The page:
Gorillaz Spirit House [Scribble Kibble #63]

Gorillaz Spirit House [Scribble Kibble #63]

November 15, 2019 100 By William Hollis


Welcome to Scribble Kibble, an animation show
about how animations are made. I’m going to dig into my animation pile
for something that will make an easy, straightforward episode. Maybe something 3D? Like 3D is ever straightforward. Oh I know, Gorillaz Spirit House. That’s 3D, I think. Let’s do that one. Check the link below. Wait! Wait. Wait. I’m going to give you the link to the 360
version. If you’re watching on your phone, hold your
phone up and turn around to look around the environment. On a computer, click and drag around on the
video screen or use WASD keys. Or put on your VR headset. Go! Now, satisfy my curiosity. Did you try to stay focused on the characters,
or did you end up looking around at everything else? I stared at the sky for the last minute to
see if anything happened. If you found your eyes wandering, that is
the major problem with animating movies in 360, let alone Virtual Reality. How do you keep people watching the story? Ha! Trick question, you can’t. You can’t force someone to stay focused
in a true free-to-wander environment. For that reason, traditional storytelling
doesn’t work. Watch the regular version of Spirit House
and it’s a completely different experience than the 360 version. There’s a level of editorial control in
the flat version that you won’t get in the 360, just like there are fully rotational
spaces you can look around in 360 that you don’t see in the flat version. I mean, geeze, in the 360 version you might
not see the first minute of the animation because you end up looking around the train
car you’re stuck in. Is one better than the other? Not really. They’re just different. See, the 360 version is designed so that even
if you do wander, you still get the magical trippy music video experience. Especially in the asteroid field. You can enjoy the music and watch those fruity
pebble rocks float by. Like almost every other Gorillaz animated
music video, everything about Spirit House is superb. Both the 2D and 3D animations are top quality. The textures on the 3D environments could
fool you into thinking this is a stop motion set. Look at this. Looks like tiny little props made in the real
world. And the set artists couldn’t just do whatever
they wanted – their art had to fit inside the limitations of Google Spotlight to look
good in 360 YouTube. All this pizazz comes with a price tag, though. 800,000 dollars. Woo! One particularly interesting thing to me is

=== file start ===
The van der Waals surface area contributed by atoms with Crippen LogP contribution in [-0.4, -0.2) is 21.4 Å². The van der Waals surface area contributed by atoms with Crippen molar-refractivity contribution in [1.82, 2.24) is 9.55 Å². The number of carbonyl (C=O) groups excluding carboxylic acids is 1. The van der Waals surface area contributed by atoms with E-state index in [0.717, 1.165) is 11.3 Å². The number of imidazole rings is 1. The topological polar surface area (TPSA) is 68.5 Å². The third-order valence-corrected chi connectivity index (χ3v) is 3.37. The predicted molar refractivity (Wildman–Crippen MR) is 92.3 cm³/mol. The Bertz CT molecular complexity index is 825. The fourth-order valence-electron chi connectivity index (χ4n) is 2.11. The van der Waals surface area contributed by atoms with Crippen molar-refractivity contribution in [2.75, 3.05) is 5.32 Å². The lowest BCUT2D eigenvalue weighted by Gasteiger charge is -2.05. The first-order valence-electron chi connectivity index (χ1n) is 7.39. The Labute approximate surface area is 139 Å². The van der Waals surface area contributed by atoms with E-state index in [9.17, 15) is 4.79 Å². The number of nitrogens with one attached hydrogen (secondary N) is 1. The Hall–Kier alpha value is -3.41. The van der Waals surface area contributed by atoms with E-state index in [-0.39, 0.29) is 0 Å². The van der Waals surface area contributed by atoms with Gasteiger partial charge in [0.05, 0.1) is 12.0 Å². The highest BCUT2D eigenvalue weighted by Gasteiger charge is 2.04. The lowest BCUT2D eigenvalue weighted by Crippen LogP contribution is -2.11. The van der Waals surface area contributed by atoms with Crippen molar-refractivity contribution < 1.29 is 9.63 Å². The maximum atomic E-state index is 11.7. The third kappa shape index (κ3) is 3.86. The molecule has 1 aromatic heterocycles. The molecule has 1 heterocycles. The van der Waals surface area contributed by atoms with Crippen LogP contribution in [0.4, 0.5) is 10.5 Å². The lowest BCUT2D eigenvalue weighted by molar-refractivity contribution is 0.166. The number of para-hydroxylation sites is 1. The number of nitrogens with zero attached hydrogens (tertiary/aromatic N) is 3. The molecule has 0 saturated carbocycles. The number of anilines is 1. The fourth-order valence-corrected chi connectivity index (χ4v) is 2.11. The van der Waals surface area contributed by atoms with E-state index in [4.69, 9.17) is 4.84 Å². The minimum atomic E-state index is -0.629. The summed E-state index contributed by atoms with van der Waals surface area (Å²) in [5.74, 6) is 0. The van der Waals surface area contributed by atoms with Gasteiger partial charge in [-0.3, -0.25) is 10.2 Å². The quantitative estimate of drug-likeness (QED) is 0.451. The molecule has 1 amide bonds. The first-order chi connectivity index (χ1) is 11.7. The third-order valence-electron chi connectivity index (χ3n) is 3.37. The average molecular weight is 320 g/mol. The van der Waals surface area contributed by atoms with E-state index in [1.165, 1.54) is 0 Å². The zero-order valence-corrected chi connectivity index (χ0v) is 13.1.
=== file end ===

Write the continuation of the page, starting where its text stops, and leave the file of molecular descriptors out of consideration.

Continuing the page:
how the snake monster’s mouth appears to be a movie clip projected onto the 3D model. In other words, an animated texture. The flat, violently ugly mouth is pretty horrifying. There’s at least one scene where the 2D
animated characters clip through the 3D characters. Whoops. This is probably the 3D character animator
wanting to keep the monster centered in the shot and look like it’s shouting in Russel’s
face. The clipping would go away if the 3D model
were moved up a bit. You’re trying to keep a 2D piece of paper
art with fake depth from intersecting something with real depth. It’s a fun dance of planning, layer stacking,
and masking. If you’re thinking of making a YouTube 360
video yourself, this is what you do. Either buy a camera that can record in 360,
or get software to stitch together videos to make a 360 degree setting. Then, download a YouTube application that
will apply metadata to the video to enable 360 degree compatibility. Upload it. It sounds deceptively simple. There’s plenty of bad or mediocre 360 videos,
where you can see the seams where videos were stitched together, or where the depth of field
sucks and you feel more like you are looking at a ring of video that surrounds you, rather
than standing in the environment itself. For 360 animations, you need to design them
in 3D. In Spirit House, the 2D characters are placed
inside a 3D program. The artists could have also drawn the 2D surfaces
for everything in the backgrounds, and set those drawings up in the 3D environment to
create an animation that would stylistically look like it was pure 2D. No matter what style you’re using, in the
end everything has to go through a 3D program. Otherwise the 360 video will look like a cylindrical, but flat, painting.